State Comptroller DiNapoli releases audits

New York State Comptroller Thomas P. DiNapoli today announced that the following audits have been released.

The Military and Naval Affairs Division: Internal Controls Over Certain Financial Transactions (Follow-up) (2022-E-4)

The Division of Military and Naval Affairs (DMNA) manages the New York State military forces, which are made up of the New York Army National Guard, New York Air National Guard, Naval Militia of New York and the New York Guard. An audit released in 2020 found numerous weaknesses in DMNA’s internal controls to ensure state assets were properly managed and safeguarded. During a follow-up audit, the auditors found that DMNA had made significant progress in resolving the issues identified during the initial audit, by implementing the nine recommendations that had been made.

State Department of Education: Oversight of Student Transportation Services (Follow-up) (2022-F-5)

About 2.3 million children are transported to school each day statewide, with one-third using school district-owned buses, one-third contracted buses, and the remaining third using public transportation. New York State Education Law requires the State Department of Education to take steps to ensure that school bus drivers, instructors, and attendants are qualified and properly trained . A 2020 audit found that the Department could improve its efforts to monitor school districts’ compliance with its requirements and, therefore, lacked assurance that drivers, monitors and attendants across the state were qualified and had completed the required training. The follow-up audit revealed that departmental officials had made limited progress in resolving the issues identified in the initial audit report.

New York City Department of Transportation: Street Building Permits 2020-N-6

The New York City Department of Transportation issues 150 different types of sidewalk and roadway construction permits that cover activities such as clearing streets, building sidewalks, and installing awnings over sidewalks. DOT Highway Inspections and Quality Assurance (HIQA) is the agency’s enforcement unit and conducts construction site inspections to ensure licensees are complying with laws, regulations, and permit specifications and stipulations. Auditors determined that the DOT did not always ensure that permittees complied with road permit requirements.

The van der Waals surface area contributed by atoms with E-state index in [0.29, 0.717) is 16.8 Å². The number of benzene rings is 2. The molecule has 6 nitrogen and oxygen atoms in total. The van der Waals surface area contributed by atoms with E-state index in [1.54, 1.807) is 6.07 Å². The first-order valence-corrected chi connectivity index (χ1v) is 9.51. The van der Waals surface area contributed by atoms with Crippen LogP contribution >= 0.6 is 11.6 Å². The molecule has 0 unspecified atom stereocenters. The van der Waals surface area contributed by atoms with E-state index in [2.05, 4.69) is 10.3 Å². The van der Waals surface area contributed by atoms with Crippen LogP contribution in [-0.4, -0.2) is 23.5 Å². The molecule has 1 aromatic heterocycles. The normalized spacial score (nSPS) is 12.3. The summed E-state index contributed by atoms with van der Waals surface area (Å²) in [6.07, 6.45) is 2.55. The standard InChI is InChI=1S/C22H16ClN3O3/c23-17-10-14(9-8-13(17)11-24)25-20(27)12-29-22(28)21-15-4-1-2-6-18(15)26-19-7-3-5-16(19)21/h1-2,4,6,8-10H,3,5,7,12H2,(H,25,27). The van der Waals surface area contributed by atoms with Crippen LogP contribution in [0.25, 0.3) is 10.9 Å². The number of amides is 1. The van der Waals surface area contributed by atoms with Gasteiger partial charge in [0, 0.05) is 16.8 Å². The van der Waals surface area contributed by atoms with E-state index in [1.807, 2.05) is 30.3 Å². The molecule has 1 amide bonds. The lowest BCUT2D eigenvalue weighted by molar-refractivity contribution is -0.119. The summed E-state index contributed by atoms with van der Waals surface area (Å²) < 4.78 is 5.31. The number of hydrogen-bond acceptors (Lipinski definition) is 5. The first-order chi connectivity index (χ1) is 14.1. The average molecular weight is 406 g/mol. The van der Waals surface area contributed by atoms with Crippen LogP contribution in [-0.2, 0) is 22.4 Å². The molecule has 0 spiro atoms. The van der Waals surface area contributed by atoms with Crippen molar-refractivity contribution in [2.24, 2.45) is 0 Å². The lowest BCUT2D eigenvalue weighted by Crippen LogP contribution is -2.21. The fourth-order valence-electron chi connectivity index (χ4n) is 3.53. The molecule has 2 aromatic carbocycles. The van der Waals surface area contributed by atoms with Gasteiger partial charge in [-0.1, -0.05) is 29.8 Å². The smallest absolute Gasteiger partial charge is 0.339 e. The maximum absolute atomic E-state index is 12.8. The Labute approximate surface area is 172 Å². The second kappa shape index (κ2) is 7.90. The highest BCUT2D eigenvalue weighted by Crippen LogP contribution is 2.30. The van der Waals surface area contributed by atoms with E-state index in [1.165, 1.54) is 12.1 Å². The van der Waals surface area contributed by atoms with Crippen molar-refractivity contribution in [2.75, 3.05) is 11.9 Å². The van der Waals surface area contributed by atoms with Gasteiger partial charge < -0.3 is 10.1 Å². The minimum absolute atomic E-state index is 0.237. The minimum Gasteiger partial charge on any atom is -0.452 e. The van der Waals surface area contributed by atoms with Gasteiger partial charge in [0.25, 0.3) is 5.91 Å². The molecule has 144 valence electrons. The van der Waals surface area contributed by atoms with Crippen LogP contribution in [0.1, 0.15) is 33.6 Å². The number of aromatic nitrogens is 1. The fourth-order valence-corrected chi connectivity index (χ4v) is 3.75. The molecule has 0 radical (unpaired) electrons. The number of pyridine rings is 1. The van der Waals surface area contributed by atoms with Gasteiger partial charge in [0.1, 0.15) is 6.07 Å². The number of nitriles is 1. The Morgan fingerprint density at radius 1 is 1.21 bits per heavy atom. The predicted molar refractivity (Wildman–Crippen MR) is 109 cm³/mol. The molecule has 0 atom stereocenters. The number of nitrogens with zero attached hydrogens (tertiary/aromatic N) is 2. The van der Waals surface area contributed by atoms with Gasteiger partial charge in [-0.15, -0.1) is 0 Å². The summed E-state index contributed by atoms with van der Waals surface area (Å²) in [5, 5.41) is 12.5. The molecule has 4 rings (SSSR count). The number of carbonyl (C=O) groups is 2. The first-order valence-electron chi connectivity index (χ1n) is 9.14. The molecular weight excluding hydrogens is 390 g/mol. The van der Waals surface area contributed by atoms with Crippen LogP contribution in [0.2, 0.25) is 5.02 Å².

Department of Taxation and Finance – Collection of Professional Tax on Petroleum Products and Excise Tax on Motor Fuels (follow-up) 2021-F-30

An audit published in 2020 looked at the systems and practices the Department of Taxation and Finance has in place to enable it to appropriately collect Petroleum Business Tax and Fuel Excise Tax, such as they are required to do so by law. The audit revealed weaknesses in the Department’s efforts to collect taxes appropriately and suggested recommendations on how the Department could improve oversight of distributors and tax collection processes. During a follow-up, the auditors found that the Ministry had made significant progress in resolving the issues identified in the initial report, by implementing the two recommendations that had been made.

United Cerebral Palsy Association of Nassau County, Inc. – Reimbursable Costs Manual Compliance

United Cerebral Palsy Association of Nassau County, Inc. (CPN) is a State Department of Education (SED) approved nonprofit special education provider located in Roosevelt. Among other programs, the CPN offers pre-school education services to young children with disabilities. The CPN is reimbursed for these services according to the rates set by the SED. The auditors reviewed the fiscal year ended June 30, 2018 and found several issues with EIC’s reporting, including nearly $160,000 of ineligible costs reported by EIC in its consolidated financial reports.

All My Children Day Care — Compliance with Reimbursable Expenses Manual

All My Children Day Care (AMC) is a New York-based nonprofit organization licensed by the SED to provide Traveling Special Education Teacher (SEIT) services to young children with disabilities. AMC also managed other programs, including the New York City Administration’s Early Learning Program for Children’s Services. Auditors found that in its annual consolidated financial reports, AMC failed to provide certain key documents it should have kept to substantiate expenses claimed in its annual CFRs, including more than $3 million in unsubstantiated costs for the 2014-2015 financial year.


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